meshDETECT, Secure Prison Cell Phone Solutions ™
meshDETECT, Secure Prison Cell Phone Solutions ™

Jail Phones Generate County Revenue

This article is a good overview of the revenue generated by prison payphone and prepaid calling cards. This quote from the article, “When you are an inmate, the only connection to the outside world is by phone” highlights the importance of prison telephone services to the inmates. The meshDETECT secure cell phone service is a great way to increase prisoners’ connection to their families by offering more frequent, more convenient and more private conversation with families, while increasing prison phone service revenue.

The phone system available to inmates at the Butler County Jail makes thousands of dollars annually for jail services and the county’s general fund.

Last year, prepaid telephone cards sold to inmates and loved ones along with fees for outgoing collect calls generated $352,000 for the general fund, according to the Butler County Sheriff’s Office.

Fees generated help keep costs down to operate the jail and are partly used for other state-required purchases, county officials said.

Combined Public Communications, a family-owned business based in Northern Kentucky, provides and maintains the system and hardware for the telephones, calling cards and a kiosk in the front lobby.

The county’s cut of the revenue is 50 to 60 percent depending on the type of purchase, with no upkeep costs, said Chief Deputy Anthony Dwyer.

“That is a benefit all the way around,” Dwyer said.

More than $62,000 in revenue from the prepaid calling cards purchased through the jail commissary in 2010 was returned for other inmate services, which is required by law.

The money is used to purchase items to benefit inmates that go beyond the state required basics.

“Books, basketballs, games, television all come from the commissary fund,” said Dwyer, noting keeping inmates occupied with less time to get into mischief is a benefit to everyone.

Several options are available to inmates to make phone calls. Collect calls can be made from the jail pods at a cost of $2.75 to connect and 25 cents a minute for local calls and 50 cents per minute for long distance. Collect calls can not be made to cellphones, so prepaid cards for $10 or $20 can be purchased by the inmate from the commissary or a loved one can purchase a phone card in the sheriff’s office lobby and earmark it for the inmate.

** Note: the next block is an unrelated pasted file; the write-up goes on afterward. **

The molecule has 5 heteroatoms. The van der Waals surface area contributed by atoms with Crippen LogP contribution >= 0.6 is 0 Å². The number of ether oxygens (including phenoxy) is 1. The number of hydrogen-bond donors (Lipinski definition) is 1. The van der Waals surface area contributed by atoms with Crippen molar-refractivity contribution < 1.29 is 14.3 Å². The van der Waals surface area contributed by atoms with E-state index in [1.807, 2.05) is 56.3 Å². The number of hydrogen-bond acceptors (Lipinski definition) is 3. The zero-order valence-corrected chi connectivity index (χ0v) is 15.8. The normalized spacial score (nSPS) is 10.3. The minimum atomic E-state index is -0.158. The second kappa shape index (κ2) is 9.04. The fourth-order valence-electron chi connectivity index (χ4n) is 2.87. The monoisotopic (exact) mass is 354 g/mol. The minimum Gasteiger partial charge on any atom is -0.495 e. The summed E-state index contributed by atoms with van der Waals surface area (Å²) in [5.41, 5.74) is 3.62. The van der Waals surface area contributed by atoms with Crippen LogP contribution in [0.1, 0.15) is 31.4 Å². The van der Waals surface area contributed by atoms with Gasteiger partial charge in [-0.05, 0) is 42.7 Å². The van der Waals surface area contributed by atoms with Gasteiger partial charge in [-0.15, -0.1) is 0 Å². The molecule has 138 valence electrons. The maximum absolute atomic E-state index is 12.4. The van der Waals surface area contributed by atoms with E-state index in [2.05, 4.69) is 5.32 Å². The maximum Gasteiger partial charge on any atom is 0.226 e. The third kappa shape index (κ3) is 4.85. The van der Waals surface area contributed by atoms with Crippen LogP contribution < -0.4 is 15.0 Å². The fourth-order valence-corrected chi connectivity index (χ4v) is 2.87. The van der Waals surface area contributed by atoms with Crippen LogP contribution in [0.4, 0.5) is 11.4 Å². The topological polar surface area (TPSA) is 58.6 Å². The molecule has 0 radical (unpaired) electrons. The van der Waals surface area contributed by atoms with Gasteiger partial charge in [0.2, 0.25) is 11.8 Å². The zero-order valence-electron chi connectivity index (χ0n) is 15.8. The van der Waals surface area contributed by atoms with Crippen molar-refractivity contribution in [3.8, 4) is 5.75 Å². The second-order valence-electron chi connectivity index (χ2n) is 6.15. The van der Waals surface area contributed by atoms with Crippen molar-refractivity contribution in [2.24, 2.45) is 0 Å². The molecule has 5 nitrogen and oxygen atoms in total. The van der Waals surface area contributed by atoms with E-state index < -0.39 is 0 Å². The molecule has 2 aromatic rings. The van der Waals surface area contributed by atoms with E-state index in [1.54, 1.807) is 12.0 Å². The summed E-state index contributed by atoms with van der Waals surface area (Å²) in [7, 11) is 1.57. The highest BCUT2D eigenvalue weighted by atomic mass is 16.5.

How long the inmate gets to talk with one card purchase depends on if the calls are long distance or local. They are limited to 15 minutes per call.

Dwyer said inmates still get the traditional one free phone call when they are booked into the jail to arrange for bail or to inform family of their whereabouts.

Often that one free call turns into several.

“We assess the circumstances and the inmate’s situation,” Dwyer said. There are also policies for truly indigent inmates that need to make necessary calls, such as to an attorney.

The sheriff’s office got out of the jail phone business in the late 1980s when a private company contractor took over, Dwyer said.

“I can remember what it was like before. We had a desk phone with a 150 foot cord and we would have to go from cell to cell and dial numbers then let them talk,” Dwyer said.

Jim Engle, an owner of CPC, said his company provides phone services in about 70 jails and halfway houses primarily in Kentucky, Indiana and Ohio.

While the venture is a win-win for both the company and the county, Engle said his company is always striving provide “great service to the customer.”

“When you are an inmate, the only connection to the outside world is by phone,” Engle said. “We are dedicated to making sure that connection is available at all times.”

The Warren County Jail has its own phone system, but a private company provides servers and software for inmates to make prepaid calls.

“They get their free call to tell someone to set up a prepaid account,” said Paul Kindell, telecommunications director.

An outside person then places money on the inmate’s account and the inmate is given a pass code and there is a voice recognition system to assure the right person is using the account.

The county’s split of the revenue with provider, Inmate Calling Solutions, is 45 percent. In 2010, the plan generated $58,570.05 for the county, Kindell said.